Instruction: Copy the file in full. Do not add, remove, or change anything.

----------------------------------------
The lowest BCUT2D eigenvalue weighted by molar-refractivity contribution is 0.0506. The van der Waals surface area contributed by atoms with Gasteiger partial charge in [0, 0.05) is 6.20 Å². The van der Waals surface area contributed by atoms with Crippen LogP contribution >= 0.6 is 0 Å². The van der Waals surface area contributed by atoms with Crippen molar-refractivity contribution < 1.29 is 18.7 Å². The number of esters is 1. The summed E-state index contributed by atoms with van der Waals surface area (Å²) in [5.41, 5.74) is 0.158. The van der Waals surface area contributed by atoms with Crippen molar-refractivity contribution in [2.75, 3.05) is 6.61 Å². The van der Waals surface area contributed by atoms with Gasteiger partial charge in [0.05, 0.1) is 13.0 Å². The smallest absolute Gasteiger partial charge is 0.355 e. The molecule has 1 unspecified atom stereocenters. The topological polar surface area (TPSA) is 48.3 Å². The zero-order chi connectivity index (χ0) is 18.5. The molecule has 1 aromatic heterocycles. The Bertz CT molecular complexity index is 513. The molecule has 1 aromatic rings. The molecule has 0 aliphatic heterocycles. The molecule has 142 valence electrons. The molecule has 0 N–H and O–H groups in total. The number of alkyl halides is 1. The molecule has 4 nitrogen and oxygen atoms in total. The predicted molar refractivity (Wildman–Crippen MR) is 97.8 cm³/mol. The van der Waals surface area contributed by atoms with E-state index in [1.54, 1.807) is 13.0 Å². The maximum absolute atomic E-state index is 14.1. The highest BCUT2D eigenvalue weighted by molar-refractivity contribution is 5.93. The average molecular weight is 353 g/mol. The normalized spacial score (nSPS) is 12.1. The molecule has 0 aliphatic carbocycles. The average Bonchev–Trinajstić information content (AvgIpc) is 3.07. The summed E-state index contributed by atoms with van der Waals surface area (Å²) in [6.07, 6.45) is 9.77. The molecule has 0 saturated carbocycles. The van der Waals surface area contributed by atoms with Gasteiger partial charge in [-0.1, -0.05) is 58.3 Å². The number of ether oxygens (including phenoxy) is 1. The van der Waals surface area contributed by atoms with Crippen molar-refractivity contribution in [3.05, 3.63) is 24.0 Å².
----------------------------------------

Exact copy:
The lowest BCUT2D eigenvalue weighted by molar-refractivity contribution is 0.0506. The van der Waals surface area contributed by atoms with Gasteiger partial charge in [0, 0.05) is 6.20 Å². The van der Waals surface area contributed by atoms with Crippen LogP contribution >= 0.6 is 0 Å². The van der Waals surface area contributed by atoms with Crippen molar-refractivity contribution < 1.29 is 18.7 Å². The number of esters is 1. The summed E-state index contributed by atoms with van der Waals surface area (Å²) in [5.41, 5.74) is 0.158. The van der Waals surface area contributed by atoms with Crippen molar-refractivity contribution in [2.75, 3.05) is 6.61 Å². The van der Waals surface area contributed by atoms with Gasteiger partial charge in [0.05, 0.1) is 13.0 Å². The smallest absolute Gasteiger partial charge is 0.355 e. The molecule has 1 unspecified atom stereocenters. The topological polar surface area (TPSA) is 48.3 Å². The zero-order chi connectivity index (χ0) is 18.5. The molecule has 1 aromatic heterocycles. The Bertz CT molecular complexity index is 513. The molecule has 1 aromatic rings. The molecule has 0 aliphatic heterocycles. The molecule has 142 valence electrons. The molecule has 0 N–H and O–H groups in total. The number of alkyl halides is 1. The molecule has 4 nitrogen and oxygen atoms in total. The predicted molar refractivity (Wildman–Crippen MR) is 97.8 cm³/mol. The van der Waals surface area contributed by atoms with E-state index in [1.54, 1.807) is 13.0 Å². The maximum absolute atomic E-state index is 14.1. The highest BCUT2D eigenvalue weighted by molar-refractivity contribution is 5.93. The average molecular weight is 353 g/mol. The normalized spacial score (nSPS) is 12.1. The molecule has 0 aliphatic carbocycles. The average Bonchev–Trinajstić information content (AvgIpc) is 3.07. The summed E-state index contributed by atoms with van der Waals surface area (Å²) in [6.07, 6.45) is 9.77. The molecule has 0 saturated carbocycles. The van der Waals surface area contributed by atoms with Gasteiger partial charge in [-0.1, -0.05) is 58.3 Å². The number of ether oxygens (including phenoxy) is 1. The van der Waals surface area contributed by atoms with Crippen molar-refractivity contribution in [3.05, 3.63) is 24.0 Å².